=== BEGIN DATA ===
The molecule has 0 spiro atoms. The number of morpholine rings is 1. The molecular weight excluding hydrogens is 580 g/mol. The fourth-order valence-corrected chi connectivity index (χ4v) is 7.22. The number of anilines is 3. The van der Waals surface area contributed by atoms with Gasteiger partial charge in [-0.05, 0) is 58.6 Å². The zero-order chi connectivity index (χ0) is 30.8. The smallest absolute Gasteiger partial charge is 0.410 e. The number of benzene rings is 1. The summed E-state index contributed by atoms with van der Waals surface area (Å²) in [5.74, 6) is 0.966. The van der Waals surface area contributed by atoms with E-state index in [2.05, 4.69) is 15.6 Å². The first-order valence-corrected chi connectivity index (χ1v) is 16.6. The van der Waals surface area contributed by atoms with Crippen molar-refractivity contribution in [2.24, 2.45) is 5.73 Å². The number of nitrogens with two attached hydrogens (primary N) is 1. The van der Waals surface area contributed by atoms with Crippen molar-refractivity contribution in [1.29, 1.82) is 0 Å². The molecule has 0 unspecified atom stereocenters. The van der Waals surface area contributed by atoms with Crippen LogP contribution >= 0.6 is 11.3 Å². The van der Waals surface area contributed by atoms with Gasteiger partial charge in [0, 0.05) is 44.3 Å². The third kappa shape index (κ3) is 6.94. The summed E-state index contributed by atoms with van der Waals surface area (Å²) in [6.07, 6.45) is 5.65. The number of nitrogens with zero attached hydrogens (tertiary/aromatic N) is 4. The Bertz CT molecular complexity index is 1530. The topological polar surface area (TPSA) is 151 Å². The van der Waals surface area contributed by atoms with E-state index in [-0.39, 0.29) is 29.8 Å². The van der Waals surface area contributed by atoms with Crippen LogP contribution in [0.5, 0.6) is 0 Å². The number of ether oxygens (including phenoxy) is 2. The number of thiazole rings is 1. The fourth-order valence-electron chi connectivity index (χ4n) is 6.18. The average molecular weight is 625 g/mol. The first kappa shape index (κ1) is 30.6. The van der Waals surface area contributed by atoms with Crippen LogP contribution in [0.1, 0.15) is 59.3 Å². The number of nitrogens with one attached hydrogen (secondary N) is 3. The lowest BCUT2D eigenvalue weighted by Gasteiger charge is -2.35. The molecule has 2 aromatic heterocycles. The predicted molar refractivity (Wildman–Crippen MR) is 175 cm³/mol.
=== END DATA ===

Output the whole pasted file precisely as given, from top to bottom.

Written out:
The molecule has 0 spiro atoms. The number of morpholine rings is 1. The molecular weight excluding hydrogens is 580 g/mol. The fourth-order valence-corrected chi connectivity index (χ4v) is 7.22. The number of anilines is 3. The van der Waals surface area contributed by atoms with Gasteiger partial charge in [-0.05, 0) is 58.6 Å². The zero-order chi connectivity index (χ0) is 30.8. The smallest absolute Gasteiger partial charge is 0.410 e. The number of benzene rings is 1. The summed E-state index contributed by atoms with van der Waals surface area (Å²) in [5.74, 6) is 0.966. The van der Waals surface area contributed by atoms with E-state index in [2.05, 4.69) is 15.6 Å². The first-order valence-corrected chi connectivity index (χ1v) is 16.6. The van der Waals surface area contributed by atoms with Crippen molar-refractivity contribution in [2.24, 2.45) is 5.73 Å². The number of nitrogens with two attached hydrogens (primary N) is 1. The van der Waals surface area contributed by atoms with Crippen molar-refractivity contribution in [1.29, 1.82) is 0 Å². The molecule has 0 unspecified atom stereocenters. The van der Waals surface area contributed by atoms with Crippen LogP contribution >= 0.6 is 11.3 Å². The van der Waals surface area contributed by atoms with Gasteiger partial charge in [0, 0.05) is 44.3 Å². The third kappa shape index (κ3) is 6.94. The summed E-state index contributed by atoms with van der Waals surface area (Å²) in [6.07, 6.45) is 5.65. The number of nitrogens with zero attached hydrogens (tertiary/aromatic N) is 4. The Bertz CT molecular complexity index is 1530. The topological polar surface area (TPSA) is 151 Å². The van der Waals surface area contributed by atoms with E-state index in [-0.39, 0.29) is 29.8 Å². The van der Waals surface area contributed by atoms with Crippen LogP contribution in [0.5, 0.6) is 0 Å². The number of ether oxygens (including phenoxy) is 2. The number of thiazole rings is 1. The fourth-order valence-electron chi connectivity index (χ4n) is 6.18. The average molecular weight is 625 g/mol. The first kappa shape index (κ1) is 30.6. The van der Waals surface area contributed by atoms with Crippen LogP contribution in [0.1, 0.15) is 59.3 Å². The number of nitrogens with one attached hydrogen (secondary N) is 3. The lowest BCUT2D eigenvalue weighted by Gasteiger charge is -2.35. The molecule has 2 aromatic heterocycles. The predicted molar refractivity (Wildman–Crippen MR) is 175 cm³/mol.